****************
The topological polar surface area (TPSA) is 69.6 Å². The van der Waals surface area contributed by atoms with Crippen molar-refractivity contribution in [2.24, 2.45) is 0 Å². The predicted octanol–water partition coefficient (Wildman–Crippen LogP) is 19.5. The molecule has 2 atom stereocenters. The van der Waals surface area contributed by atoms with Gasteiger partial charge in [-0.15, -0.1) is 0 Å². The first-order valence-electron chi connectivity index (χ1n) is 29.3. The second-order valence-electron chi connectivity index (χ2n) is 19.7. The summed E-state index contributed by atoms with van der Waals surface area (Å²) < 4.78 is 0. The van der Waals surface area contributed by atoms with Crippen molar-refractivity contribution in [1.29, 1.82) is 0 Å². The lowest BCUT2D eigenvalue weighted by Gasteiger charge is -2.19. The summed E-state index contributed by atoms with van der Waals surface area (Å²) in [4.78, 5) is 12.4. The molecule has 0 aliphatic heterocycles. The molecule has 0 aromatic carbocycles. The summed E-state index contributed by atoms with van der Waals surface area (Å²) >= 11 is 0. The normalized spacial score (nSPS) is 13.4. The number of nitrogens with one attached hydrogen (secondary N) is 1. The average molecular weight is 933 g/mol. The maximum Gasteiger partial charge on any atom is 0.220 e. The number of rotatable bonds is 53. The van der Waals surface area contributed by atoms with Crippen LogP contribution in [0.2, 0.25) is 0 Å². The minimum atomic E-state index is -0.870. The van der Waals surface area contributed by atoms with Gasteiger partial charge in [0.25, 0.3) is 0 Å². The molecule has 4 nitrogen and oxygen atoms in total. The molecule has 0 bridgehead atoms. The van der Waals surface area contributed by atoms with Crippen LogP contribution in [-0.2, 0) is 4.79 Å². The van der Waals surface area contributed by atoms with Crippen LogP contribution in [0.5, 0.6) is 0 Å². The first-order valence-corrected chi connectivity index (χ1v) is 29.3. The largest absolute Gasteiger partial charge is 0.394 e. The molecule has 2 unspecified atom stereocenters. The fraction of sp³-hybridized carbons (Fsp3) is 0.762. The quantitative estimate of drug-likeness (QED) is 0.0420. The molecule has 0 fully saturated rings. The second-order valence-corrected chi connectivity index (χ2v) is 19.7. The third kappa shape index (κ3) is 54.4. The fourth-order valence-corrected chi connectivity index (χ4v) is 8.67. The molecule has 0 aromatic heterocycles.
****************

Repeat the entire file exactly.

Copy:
The topological polar surface area (TPSA) is 69.6 Å². The van der Waals surface area contributed by atoms with Crippen molar-refractivity contribution in [2.24, 2.45) is 0 Å². The predicted octanol–water partition coefficient (Wildman–Crippen LogP) is 19.5. The molecule has 2 atom stereocenters. The van der Waals surface area contributed by atoms with Gasteiger partial charge in [-0.15, -0.1) is 0 Å². The first-order valence-electron chi connectivity index (χ1n) is 29.3. The second-order valence-electron chi connectivity index (χ2n) is 19.7. The summed E-state index contributed by atoms with van der Waals surface area (Å²) < 4.78 is 0. The van der Waals surface area contributed by atoms with Crippen molar-refractivity contribution in [1.29, 1.82) is 0 Å². The lowest BCUT2D eigenvalue weighted by Gasteiger charge is -2.19. The summed E-state index contributed by atoms with van der Waals surface area (Å²) in [4.78, 5) is 12.4. The molecule has 0 aliphatic heterocycles. The molecule has 0 aromatic carbocycles. The summed E-state index contributed by atoms with van der Waals surface area (Å²) >= 11 is 0. The normalized spacial score (nSPS) is 13.4. The number of nitrogens with one attached hydrogen (secondary N) is 1. The average molecular weight is 933 g/mol. The maximum Gasteiger partial charge on any atom is 0.220 e. The number of rotatable bonds is 53. The van der Waals surface area contributed by atoms with Crippen LogP contribution in [0.2, 0.25) is 0 Å². The minimum atomic E-state index is -0.870. The van der Waals surface area contributed by atoms with Gasteiger partial charge in [0.25, 0.3) is 0 Å². The molecule has 4 nitrogen and oxygen atoms in total. The molecule has 0 bridgehead atoms. The van der Waals surface area contributed by atoms with Crippen LogP contribution in [-0.2, 0) is 4.79 Å². The van der Waals surface area contributed by atoms with Crippen LogP contribution in [0.5, 0.6) is 0 Å². The first-order valence-corrected chi connectivity index (χ1v) is 29.3. The largest absolute Gasteiger partial charge is 0.394 e. The molecule has 2 unspecified atom stereocenters. The fraction of sp³-hybridized carbons (Fsp3) is 0.762. The quantitative estimate of drug-likeness (QED) is 0.0420. The molecule has 0 fully saturated rings. The second-order valence-corrected chi connectivity index (χ2v) is 19.7. The third kappa shape index (κ3) is 54.4. The fourth-order valence-corrected chi connectivity index (χ4v) is 8.67. The molecule has 0 aromatic heterocycles.